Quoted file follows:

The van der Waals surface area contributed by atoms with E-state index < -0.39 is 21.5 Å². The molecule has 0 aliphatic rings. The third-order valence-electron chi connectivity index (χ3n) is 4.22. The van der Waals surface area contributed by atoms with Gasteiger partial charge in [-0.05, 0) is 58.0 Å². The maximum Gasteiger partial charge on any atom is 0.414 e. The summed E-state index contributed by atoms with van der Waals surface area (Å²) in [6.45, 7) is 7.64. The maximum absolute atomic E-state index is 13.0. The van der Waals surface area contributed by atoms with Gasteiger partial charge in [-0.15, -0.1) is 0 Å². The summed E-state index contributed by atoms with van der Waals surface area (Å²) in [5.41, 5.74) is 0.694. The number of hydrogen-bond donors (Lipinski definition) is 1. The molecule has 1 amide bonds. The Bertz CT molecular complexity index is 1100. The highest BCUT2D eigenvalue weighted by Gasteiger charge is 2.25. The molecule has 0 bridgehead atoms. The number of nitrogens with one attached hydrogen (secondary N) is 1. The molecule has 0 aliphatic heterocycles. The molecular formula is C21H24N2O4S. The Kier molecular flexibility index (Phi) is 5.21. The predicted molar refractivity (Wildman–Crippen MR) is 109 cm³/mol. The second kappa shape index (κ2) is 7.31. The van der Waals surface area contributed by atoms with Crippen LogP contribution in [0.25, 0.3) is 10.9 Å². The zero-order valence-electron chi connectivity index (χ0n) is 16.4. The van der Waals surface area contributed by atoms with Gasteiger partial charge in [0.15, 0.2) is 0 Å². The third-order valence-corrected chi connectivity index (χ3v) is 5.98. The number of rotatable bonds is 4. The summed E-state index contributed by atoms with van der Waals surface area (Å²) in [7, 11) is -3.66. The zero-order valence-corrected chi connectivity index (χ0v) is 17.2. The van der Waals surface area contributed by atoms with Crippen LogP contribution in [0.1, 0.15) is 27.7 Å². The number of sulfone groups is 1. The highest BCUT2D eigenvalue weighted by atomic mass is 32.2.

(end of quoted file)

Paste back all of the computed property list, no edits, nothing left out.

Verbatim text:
The van der Waals surface area contributed by atoms with E-state index < -0.39 is 21.5 Å². The molecule has 0 aliphatic rings. The third-order valence-electron chi connectivity index (χ3n) is 4.22. The van der Waals surface area contributed by atoms with Gasteiger partial charge in [-0.05, 0) is 58.0 Å². The maximum Gasteiger partial charge on any atom is 0.414 e. The summed E-state index contributed by atoms with van der Waals surface area (Å²) in [6.45, 7) is 7.64. The maximum absolute atomic E-state index is 13.0. The van der Waals surface area contributed by atoms with Gasteiger partial charge in [-0.15, -0.1) is 0 Å². The summed E-state index contributed by atoms with van der Waals surface area (Å²) in [5.41, 5.74) is 0.694. The number of hydrogen-bond donors (Lipinski definition) is 1. The molecule has 1 amide bonds. The Bertz CT molecular complexity index is 1100. The highest BCUT2D eigenvalue weighted by Gasteiger charge is 2.25. The molecule has 0 bridgehead atoms. The number of nitrogens with one attached hydrogen (secondary N) is 1. The molecule has 0 aliphatic heterocycles. The molecular formula is C21H24N2O4S. The Kier molecular flexibility index (Phi) is 5.21. The predicted molar refractivity (Wildman–Crippen MR) is 109 cm³/mol. The second kappa shape index (κ2) is 7.31. The van der Waals surface area contributed by atoms with Crippen LogP contribution in [0.25, 0.3) is 10.9 Å². The zero-order valence-electron chi connectivity index (χ0n) is 16.4. The van der Waals surface area contributed by atoms with Gasteiger partial charge in [0.15, 0.2) is 0 Å². The third-order valence-corrected chi connectivity index (χ3v) is 5.98. The number of rotatable bonds is 4. The summed E-state index contributed by atoms with van der Waals surface area (Å²) in [7, 11) is -3.66. The zero-order valence-corrected chi connectivity index (χ0v) is 17.2. The van der Waals surface area contributed by atoms with Crippen LogP contribution in [0.1, 0.15) is 27.7 Å². The number of sulfone groups is 1. The highest BCUT2D eigenvalue weighted by atomic mass is 32.2.